With Flashlight & Shotgun
You manoeuvre through the wooded areas in the town including the forest, the park, and a farm. Light will be your main means of protection as it burns the shadows and allows your revolver and shotgun to do damage to them. The types of light sources you will receive in the game are flare guns, flare sticks, and flash grenades. You can perform a light boost with your flashlight and flare stick to destroy the shadows at a quicker speed. After being successfully destroyed, a Taken will disappear into a cloud of darkness.
Your flashlight and guns require frequent reloading, so keep an eye out for the batteries and ammo scattered throughout area. Your aim is affected some from the protagonist’s lack of experience with a firearm, adding realism to the gameplay. Your running abilities are also limited as Alan can run at a brisk pace for about 20 seconds before slowing down to a slow jog. You’ll have to take a break to let him catch his breath before being able to run again. The limitations make combat against enemies more challenging, but not impossible. The player can also use environmental light sources against the darkness, enemies and for regenerating health faster. These sources include searchlights to take out massive waves of Taken, streetlights, and light stands that act as refuge.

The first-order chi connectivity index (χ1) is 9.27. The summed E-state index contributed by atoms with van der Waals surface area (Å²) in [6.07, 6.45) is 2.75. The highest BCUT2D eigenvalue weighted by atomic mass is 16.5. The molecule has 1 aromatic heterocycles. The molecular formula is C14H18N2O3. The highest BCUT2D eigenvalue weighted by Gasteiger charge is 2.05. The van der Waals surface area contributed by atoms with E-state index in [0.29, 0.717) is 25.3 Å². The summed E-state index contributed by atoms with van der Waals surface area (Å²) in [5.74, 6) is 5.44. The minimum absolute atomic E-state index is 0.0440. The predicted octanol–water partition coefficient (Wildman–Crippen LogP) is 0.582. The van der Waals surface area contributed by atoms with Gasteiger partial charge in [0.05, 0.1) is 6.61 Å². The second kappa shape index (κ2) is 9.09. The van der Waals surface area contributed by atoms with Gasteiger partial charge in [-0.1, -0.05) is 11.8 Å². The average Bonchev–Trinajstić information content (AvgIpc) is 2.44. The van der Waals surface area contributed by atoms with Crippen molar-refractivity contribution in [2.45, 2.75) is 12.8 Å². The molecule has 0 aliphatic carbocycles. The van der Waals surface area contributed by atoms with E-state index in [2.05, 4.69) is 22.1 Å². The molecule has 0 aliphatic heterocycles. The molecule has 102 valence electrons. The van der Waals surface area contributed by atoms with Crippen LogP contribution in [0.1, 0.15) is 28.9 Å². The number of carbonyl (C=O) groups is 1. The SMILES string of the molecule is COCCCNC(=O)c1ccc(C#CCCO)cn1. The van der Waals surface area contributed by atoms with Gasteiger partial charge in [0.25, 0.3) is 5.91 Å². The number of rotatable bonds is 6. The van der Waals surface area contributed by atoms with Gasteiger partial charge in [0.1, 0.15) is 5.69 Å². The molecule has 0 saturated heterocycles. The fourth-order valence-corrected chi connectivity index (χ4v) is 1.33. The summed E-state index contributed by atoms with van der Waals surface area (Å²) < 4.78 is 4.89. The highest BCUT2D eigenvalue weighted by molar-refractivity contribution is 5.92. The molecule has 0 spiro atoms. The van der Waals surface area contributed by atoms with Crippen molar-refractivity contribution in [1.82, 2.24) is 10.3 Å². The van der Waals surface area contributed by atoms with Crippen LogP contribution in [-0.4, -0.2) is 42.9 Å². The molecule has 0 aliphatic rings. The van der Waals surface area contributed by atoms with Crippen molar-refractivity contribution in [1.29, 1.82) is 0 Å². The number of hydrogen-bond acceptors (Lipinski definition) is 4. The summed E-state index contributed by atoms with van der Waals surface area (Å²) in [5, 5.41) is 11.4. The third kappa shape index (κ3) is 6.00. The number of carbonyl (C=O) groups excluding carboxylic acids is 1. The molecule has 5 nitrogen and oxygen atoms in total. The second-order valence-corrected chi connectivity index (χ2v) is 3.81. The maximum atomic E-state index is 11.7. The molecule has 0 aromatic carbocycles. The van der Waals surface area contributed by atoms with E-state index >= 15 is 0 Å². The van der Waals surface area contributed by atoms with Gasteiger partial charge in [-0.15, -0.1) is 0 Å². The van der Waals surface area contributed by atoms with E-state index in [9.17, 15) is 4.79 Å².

You will be collecting random manuscript pages from Alan Wake’s novel, Departure, throughout the game. These pages seem to describe scenes that haven’t occurred yet and act as a warning of what is yet to come. There are also optional collectibles included like thermoses of coffee, TV sets that show airings of the fictional series Night Springs, radio station broadcasts with music and textual signs in the town. The town’s history and culture can be learned in depth through these broadcasts and signs. Most of the time, you will travel on foot, but at certain points in the game, you can use the car to travel to locations in the town. When in control of the car, you can drive over the Taken in the road or turn on the headlights to kill them.
What Alan Wake Delivers
The game is narrated entirely by the main protagonist, Alan Wake. The character can be dull at times and doesn’t have too much of a development. He is a writer, so the majority of the time he speaks through literary metaphors that do get a little taxing after a while. The game’s cut scenes are presented in a dramatic and intense manner, so the stilted character dialogue is a bit of a let down. They can be a little lengthy, however the cut scenes are spread out a good distance from each other so it doesn’t interrupt you as much as other games.